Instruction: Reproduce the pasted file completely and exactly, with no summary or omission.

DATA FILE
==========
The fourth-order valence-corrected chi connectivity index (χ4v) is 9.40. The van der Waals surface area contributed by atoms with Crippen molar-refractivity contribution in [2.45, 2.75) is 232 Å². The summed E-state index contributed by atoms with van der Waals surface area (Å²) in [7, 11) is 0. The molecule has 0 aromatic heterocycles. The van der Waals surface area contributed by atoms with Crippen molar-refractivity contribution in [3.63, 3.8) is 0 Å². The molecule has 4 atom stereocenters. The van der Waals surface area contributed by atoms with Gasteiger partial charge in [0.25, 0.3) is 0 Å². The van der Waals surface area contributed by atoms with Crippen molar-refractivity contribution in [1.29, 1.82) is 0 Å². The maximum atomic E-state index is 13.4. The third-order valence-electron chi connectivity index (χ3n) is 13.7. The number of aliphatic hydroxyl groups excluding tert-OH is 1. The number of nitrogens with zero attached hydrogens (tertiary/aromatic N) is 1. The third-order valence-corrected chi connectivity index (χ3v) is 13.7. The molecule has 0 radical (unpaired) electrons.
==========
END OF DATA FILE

The fourth-order valence-corrected chi connectivity index (χ4v) is 9.40. The van der Waals surface area contributed by atoms with Crippen molar-refractivity contribution in [2.45, 2.75) is 232 Å². The summed E-state index contributed by atoms with van der Waals surface area (Å²) in [7, 11) is 0. The molecule has 0 aromatic heterocycles. The van der Waals surface area contributed by atoms with Crippen molar-refractivity contribution in [3.63, 3.8) is 0 Å². The molecule has 4 atom stereocenters. The van der Waals surface area contributed by atoms with Gasteiger partial charge in [0.25, 0.3) is 0 Å². The van der Waals surface area contributed by atoms with Crippen molar-refractivity contribution in [1.29, 1.82) is 0 Å². The maximum atomic E-state index is 13.4. The third-order valence-electron chi connectivity index (χ3n) is 13.7. The number of aliphatic hydroxyl groups excluding tert-OH is 1. The number of nitrogens with zero attached hydrogens (tertiary/aromatic N) is 1. The third-order valence-corrected chi connectivity index (χ3v) is 13.7. The molecule has 0 radical (unpaired) electrons.